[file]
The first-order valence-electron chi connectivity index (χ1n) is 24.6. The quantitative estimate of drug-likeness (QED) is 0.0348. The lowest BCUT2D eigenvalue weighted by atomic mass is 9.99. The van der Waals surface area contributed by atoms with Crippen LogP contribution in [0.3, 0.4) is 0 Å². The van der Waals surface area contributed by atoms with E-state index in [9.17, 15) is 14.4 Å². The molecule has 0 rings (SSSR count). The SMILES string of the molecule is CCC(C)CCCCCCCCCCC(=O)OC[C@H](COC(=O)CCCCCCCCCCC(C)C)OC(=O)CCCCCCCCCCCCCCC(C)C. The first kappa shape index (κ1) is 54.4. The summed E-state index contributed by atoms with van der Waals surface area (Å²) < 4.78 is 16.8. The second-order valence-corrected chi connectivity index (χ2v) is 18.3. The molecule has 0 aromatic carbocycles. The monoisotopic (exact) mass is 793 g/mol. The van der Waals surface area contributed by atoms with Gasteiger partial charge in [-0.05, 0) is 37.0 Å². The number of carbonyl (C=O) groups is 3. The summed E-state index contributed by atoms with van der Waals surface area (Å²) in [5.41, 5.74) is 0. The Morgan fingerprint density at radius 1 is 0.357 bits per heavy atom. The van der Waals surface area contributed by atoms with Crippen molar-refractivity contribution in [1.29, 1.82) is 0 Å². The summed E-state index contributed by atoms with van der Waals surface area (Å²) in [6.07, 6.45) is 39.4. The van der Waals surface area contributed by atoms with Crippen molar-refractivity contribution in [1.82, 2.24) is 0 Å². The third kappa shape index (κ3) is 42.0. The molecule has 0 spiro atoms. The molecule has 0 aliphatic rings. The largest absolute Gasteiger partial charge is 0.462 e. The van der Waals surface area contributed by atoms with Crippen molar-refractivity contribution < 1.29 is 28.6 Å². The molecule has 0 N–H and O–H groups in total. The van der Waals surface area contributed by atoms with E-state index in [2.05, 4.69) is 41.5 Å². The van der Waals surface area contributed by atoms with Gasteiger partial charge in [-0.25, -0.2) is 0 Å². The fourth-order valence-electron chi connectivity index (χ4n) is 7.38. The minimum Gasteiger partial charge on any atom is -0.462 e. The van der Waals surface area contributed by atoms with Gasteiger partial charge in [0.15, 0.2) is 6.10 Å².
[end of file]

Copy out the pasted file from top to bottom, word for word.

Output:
The first-order valence-electron chi connectivity index (χ1n) is 24.6. The quantitative estimate of drug-likeness (QED) is 0.0348. The lowest BCUT2D eigenvalue weighted by atomic mass is 9.99. The van der Waals surface area contributed by atoms with Crippen LogP contribution in [0.3, 0.4) is 0 Å². The van der Waals surface area contributed by atoms with E-state index in [9.17, 15) is 14.4 Å². The molecule has 0 rings (SSSR count). The SMILES string of the molecule is CCC(C)CCCCCCCCCCC(=O)OC[C@H](COC(=O)CCCCCCCCCCC(C)C)OC(=O)CCCCCCCCCCCCCCC(C)C. The first kappa shape index (κ1) is 54.4. The summed E-state index contributed by atoms with van der Waals surface area (Å²) < 4.78 is 16.8. The second-order valence-corrected chi connectivity index (χ2v) is 18.3. The molecule has 0 aromatic carbocycles. The monoisotopic (exact) mass is 793 g/mol. The van der Waals surface area contributed by atoms with Gasteiger partial charge in [-0.05, 0) is 37.0 Å². The number of carbonyl (C=O) groups is 3. The summed E-state index contributed by atoms with van der Waals surface area (Å²) in [5.41, 5.74) is 0. The Morgan fingerprint density at radius 1 is 0.357 bits per heavy atom. The van der Waals surface area contributed by atoms with Crippen molar-refractivity contribution in [1.29, 1.82) is 0 Å². The summed E-state index contributed by atoms with van der Waals surface area (Å²) in [6.07, 6.45) is 39.4. The van der Waals surface area contributed by atoms with Crippen molar-refractivity contribution in [1.82, 2.24) is 0 Å². The third kappa shape index (κ3) is 42.0. The molecule has 0 spiro atoms. The molecule has 0 aliphatic rings. The largest absolute Gasteiger partial charge is 0.462 e. The van der Waals surface area contributed by atoms with Crippen molar-refractivity contribution < 1.29 is 28.6 Å². The molecule has 0 N–H and O–H groups in total. The van der Waals surface area contributed by atoms with E-state index in [2.05, 4.69) is 41.5 Å². The van der Waals surface area contributed by atoms with Gasteiger partial charge in [-0.25, -0.2) is 0 Å². The fourth-order valence-electron chi connectivity index (χ4n) is 7.38. The minimum Gasteiger partial charge on any atom is -0.462 e. The van der Waals surface area contributed by atoms with Gasteiger partial charge in [0.15, 0.2) is 6.10 Å².